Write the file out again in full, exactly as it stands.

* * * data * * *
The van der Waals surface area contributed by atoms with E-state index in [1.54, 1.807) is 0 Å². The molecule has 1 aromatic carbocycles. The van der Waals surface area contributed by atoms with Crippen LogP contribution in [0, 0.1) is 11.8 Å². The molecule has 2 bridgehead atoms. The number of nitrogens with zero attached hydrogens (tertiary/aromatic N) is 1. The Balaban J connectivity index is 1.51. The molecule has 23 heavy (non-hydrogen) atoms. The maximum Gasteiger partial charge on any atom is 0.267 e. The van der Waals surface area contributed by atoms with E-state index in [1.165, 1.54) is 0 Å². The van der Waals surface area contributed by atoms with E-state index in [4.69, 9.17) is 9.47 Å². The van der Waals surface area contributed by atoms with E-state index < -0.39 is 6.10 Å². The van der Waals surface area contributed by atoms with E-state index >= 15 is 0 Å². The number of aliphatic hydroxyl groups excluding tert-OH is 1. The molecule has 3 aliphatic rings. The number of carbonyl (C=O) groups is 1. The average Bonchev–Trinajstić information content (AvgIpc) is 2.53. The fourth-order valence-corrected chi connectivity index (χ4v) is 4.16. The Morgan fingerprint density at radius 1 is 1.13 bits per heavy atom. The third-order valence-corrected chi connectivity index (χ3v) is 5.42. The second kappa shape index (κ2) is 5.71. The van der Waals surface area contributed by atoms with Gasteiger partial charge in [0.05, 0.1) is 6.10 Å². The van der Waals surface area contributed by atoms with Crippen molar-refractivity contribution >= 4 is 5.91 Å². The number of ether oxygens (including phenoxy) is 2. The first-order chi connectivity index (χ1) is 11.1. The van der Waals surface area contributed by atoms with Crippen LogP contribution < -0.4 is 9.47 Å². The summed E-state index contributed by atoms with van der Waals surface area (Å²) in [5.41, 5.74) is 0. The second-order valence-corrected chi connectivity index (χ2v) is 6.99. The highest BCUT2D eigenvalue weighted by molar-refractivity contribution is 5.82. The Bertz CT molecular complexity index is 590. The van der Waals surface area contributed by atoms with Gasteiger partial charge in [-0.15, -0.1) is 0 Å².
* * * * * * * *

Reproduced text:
The van der Waals surface area contributed by atoms with E-state index in [1.54, 1.807) is 0 Å². The molecule has 1 aromatic carbocycles. The van der Waals surface area contributed by atoms with Crippen LogP contribution in [0, 0.1) is 11.8 Å². The molecule has 2 bridgehead atoms. The number of nitrogens with zero attached hydrogens (tertiary/aromatic N) is 1. The Balaban J connectivity index is 1.51. The molecule has 23 heavy (non-hydrogen) atoms. The maximum Gasteiger partial charge on any atom is 0.267 e. The van der Waals surface area contributed by atoms with E-state index in [1.165, 1.54) is 0 Å². The van der Waals surface area contributed by atoms with E-state index in [4.69, 9.17) is 9.47 Å². The van der Waals surface area contributed by atoms with E-state index < -0.39 is 6.10 Å². The van der Waals surface area contributed by atoms with E-state index >= 15 is 0 Å². The number of aliphatic hydroxyl groups excluding tert-OH is 1. The molecule has 3 aliphatic rings. The number of carbonyl (C=O) groups is 1. The average Bonchev–Trinajstić information content (AvgIpc) is 2.53. The fourth-order valence-corrected chi connectivity index (χ4v) is 4.16. The Morgan fingerprint density at radius 1 is 1.13 bits per heavy atom. The third-order valence-corrected chi connectivity index (χ3v) is 5.42. The second kappa shape index (κ2) is 5.71. The van der Waals surface area contributed by atoms with Gasteiger partial charge in [0.05, 0.1) is 6.10 Å². The van der Waals surface area contributed by atoms with Crippen molar-refractivity contribution >= 4 is 5.91 Å². The number of ether oxygens (including phenoxy) is 2. The first-order chi connectivity index (χ1) is 11.1. The van der Waals surface area contributed by atoms with Crippen LogP contribution < -0.4 is 9.47 Å². The summed E-state index contributed by atoms with van der Waals surface area (Å²) in [5.41, 5.74) is 0. The second-order valence-corrected chi connectivity index (χ2v) is 6.99. The highest BCUT2D eigenvalue weighted by molar-refractivity contribution is 5.82. The Bertz CT molecular complexity index is 590. The van der Waals surface area contributed by atoms with Gasteiger partial charge in [-0.15, -0.1) is 0 Å².